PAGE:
A high number of sunshine hours may lift your spirit and put you into a better mood but it doesn't mean that you necessarily receive a lot of energy from the sun. You probably have made the painful experience that you get sunburned a lot faster if the sun is high in the sky. This is due to the geometric effect of projection and also due to the shorter way that the light has to travel through the atmosphere. Absorbed Solar Radiation.The combined effects of sunshine hours, cloud cover, surface reflection and angle of incidence of the sunlight explain the map of the actually absorbed solar radiation. Now the tropics show up as the main powerhouse (but note the discrepancy between the often cloud covered continents and the cloud free oceans) while the polar regions are cold as expected.

Once the sun has set it doesn't get dark right away. Some sunlight scattered in the atmosphere still reaches us and we experience twilight. By the time the sun is 6° below the horizon it has become dark enough that the brightest stars show up and the streetlights are turned on. This marks the end of civil twilight and is usually what most people would refer to if they talk about twilight. But there are two more types of twilight. The end of nautical twilight is reached when the sun is 12° below the horizon. Up to that moment ships at sea might still discern the coastline and find their way. Now it starts to get really dark on the ground. But the sky is still rather bright. More stars are showing up than before but you wouldn't see the Milky Way.

Once the sun is 18° below the horizon to mark the end of astronomical twilight the sky is as dark as it will get. No matter how much further the sun sinks the sky doesn't get any darker because now the portion of scattered sunlight still reaching us is less than the background brightness of the sky. This background comes from the weak light of the stars and by something called airglow. Airglow is caused by the recombination of atoms (mostly oxygen and nitrogen) which have been ionized during the day by the ultraviolet radiation of the sun.

Airglow. STS-99 Endeavour. NASA.

Astronauts in space can see it as a ring surrounding the Earth. A particularly nice picture of airglow was taken by the crew of the Shuttle Endeavor in 1999. See how the stars in Orion still shine through even the thickest layer of airglow. So even if you are at a place far away from city lights the sky doesn't get completely dark. "I didn't know what black was until I've been in space" was the remark of an astronaut who had just returned from a Shuttle mission.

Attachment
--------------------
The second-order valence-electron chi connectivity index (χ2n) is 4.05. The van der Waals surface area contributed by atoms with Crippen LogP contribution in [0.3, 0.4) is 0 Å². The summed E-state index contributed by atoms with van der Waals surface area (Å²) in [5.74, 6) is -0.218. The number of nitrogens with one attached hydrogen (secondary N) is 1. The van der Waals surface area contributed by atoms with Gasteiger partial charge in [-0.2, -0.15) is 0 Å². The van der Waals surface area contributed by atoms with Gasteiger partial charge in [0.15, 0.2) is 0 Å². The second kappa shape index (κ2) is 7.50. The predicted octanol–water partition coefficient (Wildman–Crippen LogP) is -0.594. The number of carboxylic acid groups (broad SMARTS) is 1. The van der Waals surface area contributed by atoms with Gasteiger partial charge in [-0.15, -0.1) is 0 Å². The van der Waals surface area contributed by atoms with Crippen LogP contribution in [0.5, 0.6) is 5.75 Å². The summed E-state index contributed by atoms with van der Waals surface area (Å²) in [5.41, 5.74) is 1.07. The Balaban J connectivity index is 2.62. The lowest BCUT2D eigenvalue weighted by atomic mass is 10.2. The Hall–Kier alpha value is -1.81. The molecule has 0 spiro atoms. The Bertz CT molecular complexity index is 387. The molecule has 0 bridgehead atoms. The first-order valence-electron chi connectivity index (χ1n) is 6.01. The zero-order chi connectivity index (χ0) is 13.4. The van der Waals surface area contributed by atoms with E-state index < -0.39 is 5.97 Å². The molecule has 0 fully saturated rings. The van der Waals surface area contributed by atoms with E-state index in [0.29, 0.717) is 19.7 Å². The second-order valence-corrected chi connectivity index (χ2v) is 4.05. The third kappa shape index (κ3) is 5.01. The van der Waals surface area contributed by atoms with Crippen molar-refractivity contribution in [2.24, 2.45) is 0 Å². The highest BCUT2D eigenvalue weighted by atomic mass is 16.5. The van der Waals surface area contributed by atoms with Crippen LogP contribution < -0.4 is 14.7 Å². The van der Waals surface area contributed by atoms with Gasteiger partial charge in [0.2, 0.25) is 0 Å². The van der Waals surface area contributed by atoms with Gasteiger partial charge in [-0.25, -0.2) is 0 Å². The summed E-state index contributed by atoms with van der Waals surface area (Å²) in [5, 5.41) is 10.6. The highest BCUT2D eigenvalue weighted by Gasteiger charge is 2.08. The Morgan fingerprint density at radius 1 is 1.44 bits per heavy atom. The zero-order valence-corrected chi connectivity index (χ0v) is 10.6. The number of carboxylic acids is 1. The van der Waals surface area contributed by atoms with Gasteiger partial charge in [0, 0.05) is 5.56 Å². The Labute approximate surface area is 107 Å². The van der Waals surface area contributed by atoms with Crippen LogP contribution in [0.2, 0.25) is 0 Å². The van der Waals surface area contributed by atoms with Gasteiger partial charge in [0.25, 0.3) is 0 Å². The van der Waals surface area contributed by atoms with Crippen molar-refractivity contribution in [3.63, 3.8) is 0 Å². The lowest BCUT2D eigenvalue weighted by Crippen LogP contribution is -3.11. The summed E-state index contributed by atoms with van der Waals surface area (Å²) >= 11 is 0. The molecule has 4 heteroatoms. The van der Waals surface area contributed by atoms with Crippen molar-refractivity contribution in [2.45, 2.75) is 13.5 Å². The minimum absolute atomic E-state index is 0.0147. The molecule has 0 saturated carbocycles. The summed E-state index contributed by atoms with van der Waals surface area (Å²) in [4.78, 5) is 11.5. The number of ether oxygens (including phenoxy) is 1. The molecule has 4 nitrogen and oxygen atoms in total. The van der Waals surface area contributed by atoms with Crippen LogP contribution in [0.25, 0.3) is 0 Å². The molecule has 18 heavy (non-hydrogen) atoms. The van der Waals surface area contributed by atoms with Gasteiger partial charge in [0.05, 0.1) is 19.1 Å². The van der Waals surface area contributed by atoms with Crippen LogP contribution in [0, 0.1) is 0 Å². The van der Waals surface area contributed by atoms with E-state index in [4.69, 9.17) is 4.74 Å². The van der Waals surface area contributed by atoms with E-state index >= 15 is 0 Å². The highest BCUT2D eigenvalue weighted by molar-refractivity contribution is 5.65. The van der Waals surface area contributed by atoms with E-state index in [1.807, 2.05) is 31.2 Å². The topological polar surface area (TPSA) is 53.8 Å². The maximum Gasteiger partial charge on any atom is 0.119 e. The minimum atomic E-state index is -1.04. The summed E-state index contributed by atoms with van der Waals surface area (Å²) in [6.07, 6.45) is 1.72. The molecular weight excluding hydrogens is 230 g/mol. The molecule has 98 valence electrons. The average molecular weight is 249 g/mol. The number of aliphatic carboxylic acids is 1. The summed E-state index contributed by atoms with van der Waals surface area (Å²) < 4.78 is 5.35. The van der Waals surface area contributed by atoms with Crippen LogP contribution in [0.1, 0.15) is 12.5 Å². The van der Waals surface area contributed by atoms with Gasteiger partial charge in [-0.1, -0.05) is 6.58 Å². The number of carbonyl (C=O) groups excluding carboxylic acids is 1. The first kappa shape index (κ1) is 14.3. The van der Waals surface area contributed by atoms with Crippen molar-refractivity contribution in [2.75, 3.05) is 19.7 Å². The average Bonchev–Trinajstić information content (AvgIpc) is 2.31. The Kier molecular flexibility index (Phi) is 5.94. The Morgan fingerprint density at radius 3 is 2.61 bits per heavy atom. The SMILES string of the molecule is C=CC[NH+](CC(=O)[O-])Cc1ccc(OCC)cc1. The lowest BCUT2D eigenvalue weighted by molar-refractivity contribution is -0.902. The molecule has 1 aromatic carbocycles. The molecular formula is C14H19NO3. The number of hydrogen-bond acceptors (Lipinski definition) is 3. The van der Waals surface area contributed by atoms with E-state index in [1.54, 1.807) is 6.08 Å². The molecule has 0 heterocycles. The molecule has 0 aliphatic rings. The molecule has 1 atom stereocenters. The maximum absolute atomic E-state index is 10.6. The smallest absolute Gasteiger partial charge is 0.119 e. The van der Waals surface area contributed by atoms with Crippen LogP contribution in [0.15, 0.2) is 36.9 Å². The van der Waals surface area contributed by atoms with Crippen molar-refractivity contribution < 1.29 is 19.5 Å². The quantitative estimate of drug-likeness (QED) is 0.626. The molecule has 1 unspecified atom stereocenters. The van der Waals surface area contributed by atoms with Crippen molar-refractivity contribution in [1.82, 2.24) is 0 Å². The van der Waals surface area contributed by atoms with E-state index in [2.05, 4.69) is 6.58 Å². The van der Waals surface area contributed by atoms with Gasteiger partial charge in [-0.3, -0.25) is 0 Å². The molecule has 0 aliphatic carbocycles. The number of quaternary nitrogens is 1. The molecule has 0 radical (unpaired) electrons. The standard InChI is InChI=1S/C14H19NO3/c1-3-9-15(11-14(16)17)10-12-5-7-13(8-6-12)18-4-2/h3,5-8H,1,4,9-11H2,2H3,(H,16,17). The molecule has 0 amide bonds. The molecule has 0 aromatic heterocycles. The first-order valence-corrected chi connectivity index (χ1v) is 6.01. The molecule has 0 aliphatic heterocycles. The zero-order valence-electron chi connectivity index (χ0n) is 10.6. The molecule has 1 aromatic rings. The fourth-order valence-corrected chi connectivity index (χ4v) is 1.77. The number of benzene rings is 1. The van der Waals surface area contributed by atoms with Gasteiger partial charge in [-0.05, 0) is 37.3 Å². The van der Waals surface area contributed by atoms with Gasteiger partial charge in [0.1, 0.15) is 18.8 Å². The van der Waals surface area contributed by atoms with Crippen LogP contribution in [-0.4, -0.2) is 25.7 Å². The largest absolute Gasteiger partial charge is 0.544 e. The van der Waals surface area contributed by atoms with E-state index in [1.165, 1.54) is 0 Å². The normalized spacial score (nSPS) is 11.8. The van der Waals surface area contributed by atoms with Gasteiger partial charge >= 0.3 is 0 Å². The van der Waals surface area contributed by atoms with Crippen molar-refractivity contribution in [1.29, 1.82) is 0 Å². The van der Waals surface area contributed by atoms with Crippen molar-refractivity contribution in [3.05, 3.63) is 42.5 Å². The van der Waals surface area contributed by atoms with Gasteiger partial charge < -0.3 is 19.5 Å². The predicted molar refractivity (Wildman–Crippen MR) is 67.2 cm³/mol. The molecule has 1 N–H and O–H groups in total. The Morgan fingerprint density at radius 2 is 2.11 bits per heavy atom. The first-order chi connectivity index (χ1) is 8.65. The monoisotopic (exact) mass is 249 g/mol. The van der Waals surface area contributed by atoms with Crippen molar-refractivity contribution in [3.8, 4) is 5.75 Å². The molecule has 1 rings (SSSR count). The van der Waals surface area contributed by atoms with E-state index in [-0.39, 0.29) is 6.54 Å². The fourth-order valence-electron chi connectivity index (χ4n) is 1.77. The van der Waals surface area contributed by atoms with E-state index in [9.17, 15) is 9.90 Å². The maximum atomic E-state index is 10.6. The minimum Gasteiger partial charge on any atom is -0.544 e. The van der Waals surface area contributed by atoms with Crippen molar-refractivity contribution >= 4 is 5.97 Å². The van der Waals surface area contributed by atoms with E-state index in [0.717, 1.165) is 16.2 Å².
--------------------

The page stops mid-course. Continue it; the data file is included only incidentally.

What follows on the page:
To make astronomers happy we want to have as dark a sky as possible. We already learned that the sun should be more than 18° below the horizon for that and we have to stay away from the light pollution of civilization. But there is one more thing to take care of - the Moon. With a bright Moon in the sky you will see fewer stars and no Milky Way or other dim objects. Who gets the most hours of astronomically dark skies without the Moon? The 2009 figures (variations are possible in other years due to the orbit of the Moon) show the equator with a maximum of 1721 hours. At 80° North it is just 825 hours and the minimum for all latitudes is 807 hours (this amounts to just little over a month) at 80° South. So Antarctica isn't all that dark even in winter! Add to that the fact that it is covered in snow and ice which lightens up the landscape and that there may be some aurora brightening up the sky this is the least-dark place on Earth. By contrast the equator is the darkest place especially as there is often some dense vegetation which seems to swallow what little light is left.

But dont't let all these contemplations spoil your romantic moonlit nights!

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  1. aj smith sunniest & warmest, still green [non-desert] with low humidity factor
    11.07.2009 | 22:49

    Where in the U.S. are the above-described regions??? I refer to annually,
    not just in a given season.

    That is, I don't want to move to a dry climate like AZ, and prefer that there be local farming near to where I live-work... Little rain- & snowfall as possible... A change of seasons each season, if possible, but that's not as essential as the above aspects...